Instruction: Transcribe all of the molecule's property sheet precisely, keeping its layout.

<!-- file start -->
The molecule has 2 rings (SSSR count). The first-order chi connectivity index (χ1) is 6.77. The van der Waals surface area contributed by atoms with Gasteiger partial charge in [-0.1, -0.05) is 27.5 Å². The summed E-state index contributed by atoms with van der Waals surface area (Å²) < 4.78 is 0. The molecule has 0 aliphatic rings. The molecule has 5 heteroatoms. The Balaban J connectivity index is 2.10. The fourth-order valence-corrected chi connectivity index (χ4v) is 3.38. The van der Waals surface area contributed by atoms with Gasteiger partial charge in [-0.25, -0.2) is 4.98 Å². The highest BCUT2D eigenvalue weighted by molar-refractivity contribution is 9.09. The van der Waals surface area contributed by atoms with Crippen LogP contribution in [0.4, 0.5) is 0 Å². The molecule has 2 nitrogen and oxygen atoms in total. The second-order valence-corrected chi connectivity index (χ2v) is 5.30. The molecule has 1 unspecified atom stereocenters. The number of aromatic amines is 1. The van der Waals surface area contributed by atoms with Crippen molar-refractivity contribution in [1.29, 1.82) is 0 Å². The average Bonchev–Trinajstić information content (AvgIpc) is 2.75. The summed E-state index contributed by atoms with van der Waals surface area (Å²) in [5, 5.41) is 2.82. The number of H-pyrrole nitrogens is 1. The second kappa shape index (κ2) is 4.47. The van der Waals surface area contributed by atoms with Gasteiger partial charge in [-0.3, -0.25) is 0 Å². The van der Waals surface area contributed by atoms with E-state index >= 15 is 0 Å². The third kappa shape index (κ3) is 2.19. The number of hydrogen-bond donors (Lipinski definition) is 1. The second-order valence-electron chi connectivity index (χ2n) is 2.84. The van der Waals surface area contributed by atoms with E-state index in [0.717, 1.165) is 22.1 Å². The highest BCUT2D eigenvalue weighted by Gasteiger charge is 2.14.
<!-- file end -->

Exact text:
The molecule has 2 rings (SSSR count). The first-order chi connectivity index (χ1) is 6.77. The van der Waals surface area contributed by atoms with Gasteiger partial charge in [-0.1, -0.05) is 27.5 Å². The summed E-state index contributed by atoms with van der Waals surface area (Å²) < 4.78 is 0. The molecule has 0 aliphatic rings. The molecule has 5 heteroatoms. The Balaban J connectivity index is 2.10. The fourth-order valence-corrected chi connectivity index (χ4v) is 3.38. The van der Waals surface area contributed by atoms with Gasteiger partial charge in [-0.25, -0.2) is 4.98 Å². The highest BCUT2D eigenvalue weighted by molar-refractivity contribution is 9.09. The van der Waals surface area contributed by atoms with Crippen LogP contribution in [0.4, 0.5) is 0 Å². The molecule has 2 nitrogen and oxygen atoms in total. The second-order valence-corrected chi connectivity index (χ2v) is 5.30. The molecule has 1 unspecified atom stereocenters. The number of aromatic amines is 1. The van der Waals surface area contributed by atoms with Crippen molar-refractivity contribution in [1.29, 1.82) is 0 Å². The average Bonchev–Trinajstić information content (AvgIpc) is 2.75. The summed E-state index contributed by atoms with van der Waals surface area (Å²) in [5, 5.41) is 2.82. The number of H-pyrrole nitrogens is 1. The second kappa shape index (κ2) is 4.47. The van der Waals surface area contributed by atoms with Gasteiger partial charge in [-0.3, -0.25) is 0 Å². The van der Waals surface area contributed by atoms with E-state index >= 15 is 0 Å². The third kappa shape index (κ3) is 2.19. The number of hydrogen-bond donors (Lipinski definition) is 1. The second-order valence-electron chi connectivity index (χ2n) is 2.84. The van der Waals surface area contributed by atoms with E-state index in [0.717, 1.165) is 22.1 Å². The highest BCUT2D eigenvalue weighted by Gasteiger charge is 2.14.